It should come as no surprise that Texas maintains fairly harsh punishments for drug possession. Whether you face charges of possession of marijuana or methamphetamines, or anything in between, you could face years of jail time and thousands of dollars in fines if you do not act quickly to defend your future.
Texas has some of the strictest drug laws in the country. If the court has charged an individual with manufacturing or cultivating illegal drugs, the consequences can be severe. If you have taken part in any portion of the production process, the court can charge you with a criminal offense. Even the selling of certain chemicals, equipment, or an offer to assist with production can result in a criminal charge.
Probation might seem like the best resolution to your criminal case. You might soon realize this isn't really the case once you learn about the terms of probation. You can face a very limited life. If you don't abide by the restrictions and rules, you can face a probation violation.
The state of Texas doesn't deal kindly with shoplifters. Even those accused of taking an item worth $20 could receive a $500 fine and up to a year in jail. First time offenders and those taking things that the court considers basic survival items, such as non-luxury food items, may receive more lenient sentencing. Overall, however, repeat offenders and those taking items for personal pleasure may face serious consequences for shoplifting in Texas. For those accused of shoplifting something worth $1,500 or more, the charges could increase from misdemeanor charges to felony theft charges.
Marijuana has remained popular for decades despite its illegality. Many times, the distinct odor associated with the plant is what helps law enforcement find people who are using or cultivating this prohibited plant. Marijuana users and growers have found a way to minimize that risk - creating butane hash oil. Also called BHO, wax, oil or shatter, this marijuana concentrate comes from chemically extracting the active ingredients in marijuana. While it often retains some of the smell of the plant, it is often fainter and easier to conceal. BHO is also many times stronger than plant-form marijuana.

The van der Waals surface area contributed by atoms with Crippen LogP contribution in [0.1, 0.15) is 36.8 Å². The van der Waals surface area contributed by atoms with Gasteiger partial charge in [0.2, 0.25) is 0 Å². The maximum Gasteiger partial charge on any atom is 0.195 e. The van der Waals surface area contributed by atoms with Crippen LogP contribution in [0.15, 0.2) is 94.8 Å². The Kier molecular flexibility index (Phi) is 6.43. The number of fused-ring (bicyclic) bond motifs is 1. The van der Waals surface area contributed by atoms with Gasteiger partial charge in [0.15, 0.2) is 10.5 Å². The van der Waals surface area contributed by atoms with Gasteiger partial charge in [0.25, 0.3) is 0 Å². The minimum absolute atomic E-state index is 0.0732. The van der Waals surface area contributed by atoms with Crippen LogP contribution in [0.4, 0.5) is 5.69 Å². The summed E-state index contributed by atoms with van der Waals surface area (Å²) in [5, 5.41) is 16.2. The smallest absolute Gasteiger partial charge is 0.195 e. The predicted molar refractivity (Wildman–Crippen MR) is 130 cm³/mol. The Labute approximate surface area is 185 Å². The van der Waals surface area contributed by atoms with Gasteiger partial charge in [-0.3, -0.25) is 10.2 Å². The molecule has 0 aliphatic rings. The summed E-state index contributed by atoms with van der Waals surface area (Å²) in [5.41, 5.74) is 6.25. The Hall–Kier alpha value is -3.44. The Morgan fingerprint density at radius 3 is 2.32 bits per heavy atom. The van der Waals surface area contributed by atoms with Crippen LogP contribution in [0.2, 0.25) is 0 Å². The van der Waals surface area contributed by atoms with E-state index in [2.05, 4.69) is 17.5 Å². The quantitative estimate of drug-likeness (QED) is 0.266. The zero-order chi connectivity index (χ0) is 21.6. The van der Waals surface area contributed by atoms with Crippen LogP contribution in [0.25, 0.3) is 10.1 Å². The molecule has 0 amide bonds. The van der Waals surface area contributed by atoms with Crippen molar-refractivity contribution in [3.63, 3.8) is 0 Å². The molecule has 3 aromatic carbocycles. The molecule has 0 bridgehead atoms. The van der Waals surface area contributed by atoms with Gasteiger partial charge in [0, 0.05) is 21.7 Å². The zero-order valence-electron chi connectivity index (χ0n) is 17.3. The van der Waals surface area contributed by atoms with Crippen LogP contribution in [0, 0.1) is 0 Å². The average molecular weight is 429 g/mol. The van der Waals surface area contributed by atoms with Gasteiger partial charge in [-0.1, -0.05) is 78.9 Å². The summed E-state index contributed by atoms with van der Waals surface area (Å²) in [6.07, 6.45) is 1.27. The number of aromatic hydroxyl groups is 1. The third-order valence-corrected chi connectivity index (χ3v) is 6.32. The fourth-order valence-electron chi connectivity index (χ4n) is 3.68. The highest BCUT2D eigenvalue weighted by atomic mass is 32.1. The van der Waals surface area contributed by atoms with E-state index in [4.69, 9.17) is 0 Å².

Most Texas residents know they can invoke their Fifth Amendment right to remain silent if a police officer asks them a question. The Fifth Amendment protects against 'self-incrimination' by allowing you to remain silent and ask for a lawyer.
Over the course of recent years, the opinions of the general population of the nation regarding marijuana and its use have been steadily changing. The rise of the use of marijuana for medical purposes and the growing body of research regarding the drug have done a lot to push the idea of "reefer madness" out of the minds of most people. However, the laws of states are sometimes slow to catch up with public opinion.
Texans' love of football is legendary. Texans' love of drinking while watching football may be a close second. According to the Texas Department of Transportation (TXDOT), the number of people driving while intoxicated sharply increases during football season in Texas.
In a criminal defense appeals case heard by the United States Supreme Court, the juvenile was a 13 year old special education student in 2005 when the police showed up at his school to question him about a string of neighborhood burglaries. The police had learned that the boy was in possession of a camera that had been reported stolen. The boy was escorted to a school conference room, where he was interrogated in the presence of school officials. The juvenile's parents were not contacted, and he was not given any Miranda warnings.
In a recent criminal defense case the interaction between an officer and the Defendant was a mere "encounter" rather than an investigative detention in Hughes v. State because the officer activated the squad car's white overhead lights rather than the red and blue lights. Also, the position of the car relative to the defendant's vehicle did not entirely prevent the defendant from leaving.